The client has to be careful about the level of stimulation they have day to day. It impacts their ability sometimes to do certain activities. Due to this issue, the client has left college twice because they were unable to receive proper accommodation to allow them to continue. He is currently in an online certificate program that is self-paced. This has allowed the client to take breaks when needed and work harder when they are feeling well. The client believes that stress is a contributing factor to an episode occurring.

    According to the client’s mother, when the client talks about overdoing it, it means that there was one visitor at home, he had one young student and installed a pet door for the cat. He really has it in his head that he can’t do too much or a PNES will occur – one of his therapists has told him as much. He also feels tremendous guilt when he can’t attend family events because he has done too much. The client worries about not seeing family because they are old. When he starts worrying about family members dying, he then goes to worrying about his parents dying (they are in their late 50s). His father’s father was also very critical and demeaning of everyone (including his grandchildren) who did not show up for family events and the client’s father is still fearful of disappointing his own father and this has had an impact on the client, who is also very concerned about disappointing people.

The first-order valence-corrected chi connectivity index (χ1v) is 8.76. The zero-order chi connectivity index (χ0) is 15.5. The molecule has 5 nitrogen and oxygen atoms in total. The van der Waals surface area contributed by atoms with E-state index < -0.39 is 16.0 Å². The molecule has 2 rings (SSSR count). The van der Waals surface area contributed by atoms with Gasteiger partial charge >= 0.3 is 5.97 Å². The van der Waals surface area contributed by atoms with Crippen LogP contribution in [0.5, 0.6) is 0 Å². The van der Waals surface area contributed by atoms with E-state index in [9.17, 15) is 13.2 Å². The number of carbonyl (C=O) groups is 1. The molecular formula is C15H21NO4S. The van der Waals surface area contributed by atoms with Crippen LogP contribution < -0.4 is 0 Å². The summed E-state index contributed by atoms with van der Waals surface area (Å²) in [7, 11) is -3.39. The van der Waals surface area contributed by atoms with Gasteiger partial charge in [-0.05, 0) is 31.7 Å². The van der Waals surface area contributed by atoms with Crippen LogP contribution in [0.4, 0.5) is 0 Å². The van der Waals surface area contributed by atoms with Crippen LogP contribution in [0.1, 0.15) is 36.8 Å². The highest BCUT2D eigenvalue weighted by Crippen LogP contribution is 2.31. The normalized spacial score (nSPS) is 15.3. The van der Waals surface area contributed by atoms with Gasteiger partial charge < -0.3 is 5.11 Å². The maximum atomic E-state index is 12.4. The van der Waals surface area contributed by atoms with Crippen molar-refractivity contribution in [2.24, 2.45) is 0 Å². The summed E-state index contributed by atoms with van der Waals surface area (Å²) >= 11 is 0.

Carpal Tunnel Syndrome